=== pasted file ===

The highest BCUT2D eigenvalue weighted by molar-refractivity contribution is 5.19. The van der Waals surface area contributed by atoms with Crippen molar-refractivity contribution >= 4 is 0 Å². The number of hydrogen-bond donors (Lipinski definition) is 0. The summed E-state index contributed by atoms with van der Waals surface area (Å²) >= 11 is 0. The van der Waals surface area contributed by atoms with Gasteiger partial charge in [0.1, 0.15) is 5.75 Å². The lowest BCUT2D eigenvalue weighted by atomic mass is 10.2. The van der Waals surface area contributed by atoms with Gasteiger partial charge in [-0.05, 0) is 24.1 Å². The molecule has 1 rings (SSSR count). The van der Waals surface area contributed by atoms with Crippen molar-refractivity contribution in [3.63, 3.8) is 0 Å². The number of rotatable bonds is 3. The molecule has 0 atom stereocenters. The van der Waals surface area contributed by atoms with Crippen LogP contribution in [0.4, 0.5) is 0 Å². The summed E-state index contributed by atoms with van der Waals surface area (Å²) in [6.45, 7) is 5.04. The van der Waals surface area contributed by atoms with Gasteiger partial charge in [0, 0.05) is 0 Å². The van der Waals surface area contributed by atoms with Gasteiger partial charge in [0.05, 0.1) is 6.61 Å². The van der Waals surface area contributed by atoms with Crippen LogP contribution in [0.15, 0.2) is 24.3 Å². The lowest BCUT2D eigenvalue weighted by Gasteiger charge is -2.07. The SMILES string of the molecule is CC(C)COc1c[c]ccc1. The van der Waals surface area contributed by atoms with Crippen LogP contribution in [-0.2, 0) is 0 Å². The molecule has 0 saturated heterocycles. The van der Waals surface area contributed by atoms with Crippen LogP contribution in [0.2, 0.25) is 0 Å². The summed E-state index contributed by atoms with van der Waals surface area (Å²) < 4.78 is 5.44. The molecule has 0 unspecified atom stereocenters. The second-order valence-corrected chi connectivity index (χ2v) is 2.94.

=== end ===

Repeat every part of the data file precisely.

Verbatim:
The highest BCUT2D eigenvalue weighted by molar-refractivity contribution is 5.19. The van der Waals surface area contributed by atoms with Crippen molar-refractivity contribution >= 4 is 0 Å². The number of hydrogen-bond donors (Lipinski definition) is 0. The summed E-state index contributed by atoms with van der Waals surface area (Å²) >= 11 is 0. The van der Waals surface area contributed by atoms with Gasteiger partial charge in [0.1, 0.15) is 5.75 Å². The lowest BCUT2D eigenvalue weighted by atomic mass is 10.2. The van der Waals surface area contributed by atoms with Gasteiger partial charge in [-0.05, 0) is 24.1 Å². The molecule has 1 rings (SSSR count). The van der Waals surface area contributed by atoms with Crippen molar-refractivity contribution in [3.63, 3.8) is 0 Å². The number of rotatable bonds is 3. The molecule has 0 atom stereocenters. The van der Waals surface area contributed by atoms with Crippen LogP contribution in [0.4, 0.5) is 0 Å². The summed E-state index contributed by atoms with van der Waals surface area (Å²) in [6.45, 7) is 5.04. The van der Waals surface area contributed by atoms with Gasteiger partial charge in [0, 0.05) is 0 Å². The van der Waals surface area contributed by atoms with Gasteiger partial charge in [0.05, 0.1) is 6.61 Å². The van der Waals surface area contributed by atoms with Crippen LogP contribution in [0.15, 0.2) is 24.3 Å². The lowest BCUT2D eigenvalue weighted by Gasteiger charge is -2.07. The SMILES string of the molecule is CC(C)COc1c[c]ccc1. The van der Waals surface area contributed by atoms with Crippen LogP contribution in [-0.2, 0) is 0 Å². The molecule has 0 saturated heterocycles. The van der Waals surface area contributed by atoms with Crippen LogP contribution in [0.2, 0.25) is 0 Å². The summed E-state index contributed by atoms with van der Waals surface area (Å²) < 4.78 is 5.44. The molecule has 0 unspecified atom stereocenters. The second-order valence-corrected chi connectivity index (χ2v) is 2.94.